The Parkinson’s Phenome—Traits Associated with Parkinson's Disease in a Broadly Phenotyped Cohort
npj Parkinson's Disease
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In order to systematically describe the Parkinson’s disease phenome, we performed a series of 832 cross-sectional case-control analyses in a large database. Responses to 832 online survey-based phenotypes including diseases, medications, and environmental exposures were analyzed in 23andMe research participants. For each phenotype, survey respondents were used to construct a cohort of Parkinson’s disease cases and age-matched and sex-matched controls, and an association test was performed using logistic regression. Cohorts included a median of 3899 Parkinson’s disease cases and 49,808 controls, all of European ancestry. Highly correlated phenotypes were removed and the novelty of each significant association was systematically assessed (assigned to one of four categories: known, likely, unclear, or novel). Parkinson’s disease diagnosis was associated with 122 phenotypes. We replicated 27 known associations and found 23 associations with a strong a priori link to a known association. We discovered 42 associations that have not previously been reported. Migraine, obsessive-compulsive disorder, and seasonal allergies were associated with Parkinson’s disease and tend to occur decades before the typical age of diagnosis for Parkinson’s disease. The phenotypes that currently comprise the Parkinson’s disease phenome have mostly been explored in relatively small purpose-built studies. Using a single large dataset, we have successfully reproduced many of these established associations and have extended the Parkinson’s disease phenome by discovering novel associations. Our work paves the way for studies of these associated phenotypes that explore shared molecular mechanisms with Parkinson’s disease, infer causal relationships, and improve our ability to identify individuals at high-risk of Parkinson’s disease.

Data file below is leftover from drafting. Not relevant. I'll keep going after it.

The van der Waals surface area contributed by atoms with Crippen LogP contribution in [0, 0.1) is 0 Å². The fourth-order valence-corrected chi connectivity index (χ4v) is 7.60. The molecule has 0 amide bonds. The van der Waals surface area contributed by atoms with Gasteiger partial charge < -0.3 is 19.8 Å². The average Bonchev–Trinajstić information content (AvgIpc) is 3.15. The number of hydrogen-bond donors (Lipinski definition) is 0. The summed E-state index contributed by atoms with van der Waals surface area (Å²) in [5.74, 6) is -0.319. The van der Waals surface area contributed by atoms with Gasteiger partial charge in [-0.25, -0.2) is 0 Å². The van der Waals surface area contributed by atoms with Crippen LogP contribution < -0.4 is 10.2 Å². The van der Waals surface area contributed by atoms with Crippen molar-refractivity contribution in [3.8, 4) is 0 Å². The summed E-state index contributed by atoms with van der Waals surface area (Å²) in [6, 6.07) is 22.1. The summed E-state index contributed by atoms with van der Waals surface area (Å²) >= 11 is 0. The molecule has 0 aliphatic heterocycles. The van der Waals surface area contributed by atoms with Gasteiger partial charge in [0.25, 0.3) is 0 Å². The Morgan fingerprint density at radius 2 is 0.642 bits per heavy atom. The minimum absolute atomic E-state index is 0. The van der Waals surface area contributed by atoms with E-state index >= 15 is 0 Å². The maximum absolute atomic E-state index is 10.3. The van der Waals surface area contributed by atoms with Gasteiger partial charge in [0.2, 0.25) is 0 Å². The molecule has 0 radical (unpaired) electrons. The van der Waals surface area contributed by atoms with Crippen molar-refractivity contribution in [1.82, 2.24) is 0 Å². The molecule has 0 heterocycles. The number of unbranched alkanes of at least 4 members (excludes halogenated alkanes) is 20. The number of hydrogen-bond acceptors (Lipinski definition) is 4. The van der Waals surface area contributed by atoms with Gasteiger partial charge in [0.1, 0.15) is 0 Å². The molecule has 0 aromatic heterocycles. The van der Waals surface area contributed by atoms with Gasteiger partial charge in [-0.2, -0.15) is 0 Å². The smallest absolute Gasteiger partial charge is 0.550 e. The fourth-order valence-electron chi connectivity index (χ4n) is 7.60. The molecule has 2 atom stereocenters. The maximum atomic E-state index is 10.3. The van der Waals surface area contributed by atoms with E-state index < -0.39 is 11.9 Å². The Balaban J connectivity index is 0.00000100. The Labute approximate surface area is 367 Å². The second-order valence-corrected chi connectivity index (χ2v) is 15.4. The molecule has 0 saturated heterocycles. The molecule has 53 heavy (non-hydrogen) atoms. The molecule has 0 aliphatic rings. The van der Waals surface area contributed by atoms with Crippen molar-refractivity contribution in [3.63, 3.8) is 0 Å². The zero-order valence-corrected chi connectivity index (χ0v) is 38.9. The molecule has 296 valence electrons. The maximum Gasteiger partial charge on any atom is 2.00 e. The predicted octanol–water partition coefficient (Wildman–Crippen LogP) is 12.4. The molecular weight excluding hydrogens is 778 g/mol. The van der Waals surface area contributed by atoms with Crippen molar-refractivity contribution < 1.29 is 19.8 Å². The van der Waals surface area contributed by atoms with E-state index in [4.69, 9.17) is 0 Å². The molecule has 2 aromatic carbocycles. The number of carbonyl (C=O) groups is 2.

AuthorsHeilbron, K; NOYCE, AJ; Fontanillas, P; Alipanahi, B; Nalls, MA; 23andMe Research Team; Cannon, P
- Preventive Neurology